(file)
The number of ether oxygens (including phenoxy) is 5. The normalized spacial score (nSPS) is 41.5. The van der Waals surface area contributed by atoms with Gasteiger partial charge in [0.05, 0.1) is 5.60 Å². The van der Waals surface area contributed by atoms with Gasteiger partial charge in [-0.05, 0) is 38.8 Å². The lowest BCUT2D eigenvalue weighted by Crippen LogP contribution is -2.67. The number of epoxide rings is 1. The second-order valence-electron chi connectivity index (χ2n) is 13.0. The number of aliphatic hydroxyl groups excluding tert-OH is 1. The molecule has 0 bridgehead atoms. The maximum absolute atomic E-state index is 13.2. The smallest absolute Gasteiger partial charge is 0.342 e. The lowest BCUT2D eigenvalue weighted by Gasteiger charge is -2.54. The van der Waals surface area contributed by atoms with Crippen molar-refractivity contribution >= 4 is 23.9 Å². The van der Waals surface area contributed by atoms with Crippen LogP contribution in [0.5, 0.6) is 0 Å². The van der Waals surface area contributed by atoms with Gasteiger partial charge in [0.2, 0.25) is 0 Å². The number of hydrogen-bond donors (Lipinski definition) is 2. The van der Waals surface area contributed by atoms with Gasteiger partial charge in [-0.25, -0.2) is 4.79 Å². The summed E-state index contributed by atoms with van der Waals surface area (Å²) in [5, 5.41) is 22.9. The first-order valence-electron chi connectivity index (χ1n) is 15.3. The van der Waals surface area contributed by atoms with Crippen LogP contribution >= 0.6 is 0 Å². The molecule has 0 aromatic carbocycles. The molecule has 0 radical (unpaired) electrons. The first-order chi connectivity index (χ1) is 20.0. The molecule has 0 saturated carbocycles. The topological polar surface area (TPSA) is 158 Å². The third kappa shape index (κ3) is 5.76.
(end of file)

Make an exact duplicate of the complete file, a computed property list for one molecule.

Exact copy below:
The number of ether oxygens (including phenoxy) is 5. The normalized spacial score (nSPS) is 41.5. The van der Waals surface area contributed by atoms with Gasteiger partial charge in [0.05, 0.1) is 5.60 Å². The van der Waals surface area contributed by atoms with Gasteiger partial charge in [-0.05, 0) is 38.8 Å². The lowest BCUT2D eigenvalue weighted by Crippen LogP contribution is -2.67. The number of epoxide rings is 1. The second-order valence-electron chi connectivity index (χ2n) is 13.0. The number of aliphatic hydroxyl groups excluding tert-OH is 1. The molecule has 0 bridgehead atoms. The maximum absolute atomic E-state index is 13.2. The smallest absolute Gasteiger partial charge is 0.342 e. The lowest BCUT2D eigenvalue weighted by Gasteiger charge is -2.54. The van der Waals surface area contributed by atoms with Crippen molar-refractivity contribution >= 4 is 23.9 Å². The van der Waals surface area contributed by atoms with Crippen LogP contribution in [0.5, 0.6) is 0 Å². The van der Waals surface area contributed by atoms with Gasteiger partial charge in [0.2, 0.25) is 0 Å². The number of hydrogen-bond donors (Lipinski definition) is 2. The van der Waals surface area contributed by atoms with Gasteiger partial charge in [-0.25, -0.2) is 4.79 Å². The summed E-state index contributed by atoms with van der Waals surface area (Å²) in [5, 5.41) is 22.9. The first-order valence-electron chi connectivity index (χ1n) is 15.3. The van der Waals surface area contributed by atoms with Crippen LogP contribution >= 0.6 is 0 Å². The molecule has 0 aromatic carbocycles. The molecule has 0 radical (unpaired) electrons. The first-order chi connectivity index (χ1) is 20.0. The molecule has 0 saturated carbocycles. The topological polar surface area (TPSA) is 158 Å². The third kappa shape index (κ3) is 5.76.